As a result, market makers may feel they incur less risk in filing these orders. This can result in a better price than is offered on the public exchange.,
But just because the average investor’s order is filled at a slightly better price does not mean they reap the rewards from PFOF.
Another common argument in favor of PFOF is that it promotes price improvement. In other words, the theory is that the average trade is filled at a better price than the National Best Bid and Offer (NBBO).
Profits from Order Flow
Brokers receive payments for order flow from third parties on either a per-share or per-dollar basis. PFOF transfers some of the market makers’ profits to the brokerage, but market makers realize profits from the arrangement as well.
For instance, market makers can package orders together and front run them, use the added liquidity to increase spread arbitrage, and even take the other side of the retail order. While these may all sound dangerous to the retail investor, the fact of the matter is that PFOF is largely what has allowed commission-free trading to be offered by brokerages.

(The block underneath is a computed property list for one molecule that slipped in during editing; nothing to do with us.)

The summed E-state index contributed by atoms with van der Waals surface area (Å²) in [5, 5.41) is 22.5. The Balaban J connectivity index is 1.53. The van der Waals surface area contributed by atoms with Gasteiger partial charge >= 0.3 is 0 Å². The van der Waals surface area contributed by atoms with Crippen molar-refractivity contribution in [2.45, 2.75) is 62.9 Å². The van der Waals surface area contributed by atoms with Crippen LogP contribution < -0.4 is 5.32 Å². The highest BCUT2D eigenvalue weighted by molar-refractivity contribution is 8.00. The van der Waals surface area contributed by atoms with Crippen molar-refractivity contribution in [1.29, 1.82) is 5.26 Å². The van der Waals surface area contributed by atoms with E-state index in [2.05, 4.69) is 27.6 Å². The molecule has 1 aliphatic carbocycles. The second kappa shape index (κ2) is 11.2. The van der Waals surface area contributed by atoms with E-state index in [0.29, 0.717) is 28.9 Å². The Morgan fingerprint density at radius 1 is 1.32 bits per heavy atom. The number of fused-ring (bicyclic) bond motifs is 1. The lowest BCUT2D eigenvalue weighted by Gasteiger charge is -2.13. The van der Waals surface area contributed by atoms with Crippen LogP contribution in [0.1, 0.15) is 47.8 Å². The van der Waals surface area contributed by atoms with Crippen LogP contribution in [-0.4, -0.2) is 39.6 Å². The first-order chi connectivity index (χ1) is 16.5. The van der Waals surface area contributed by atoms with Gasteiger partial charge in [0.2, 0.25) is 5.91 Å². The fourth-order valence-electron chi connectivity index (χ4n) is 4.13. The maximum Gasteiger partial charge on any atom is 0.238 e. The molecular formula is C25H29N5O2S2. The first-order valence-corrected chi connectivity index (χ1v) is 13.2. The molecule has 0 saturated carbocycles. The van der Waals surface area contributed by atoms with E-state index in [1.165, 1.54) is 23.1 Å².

Payment for Order Flow Risks
There are multiple risks that stem from PFOF in addition to these market makers taking the other side of your trade. For one, the prevalence of PFOF arrangements has moved a lot of the trading volume off of the public exchanges.
Most of the volume that is left on these public exchanges is from more informed traders that don’t want their orders routed through these PFOF schemes. The presence of more experienced traders means it is more risky for market makers to take the other side of these trades.
This can result in increased spreads, punishing these traders. And since the retail investor has far more access to relevant information today, these PFOF schemes can also expose these market makers to increased risk (i.e r/wallstreetbets GME pump).
Incentives Surrounding PFOF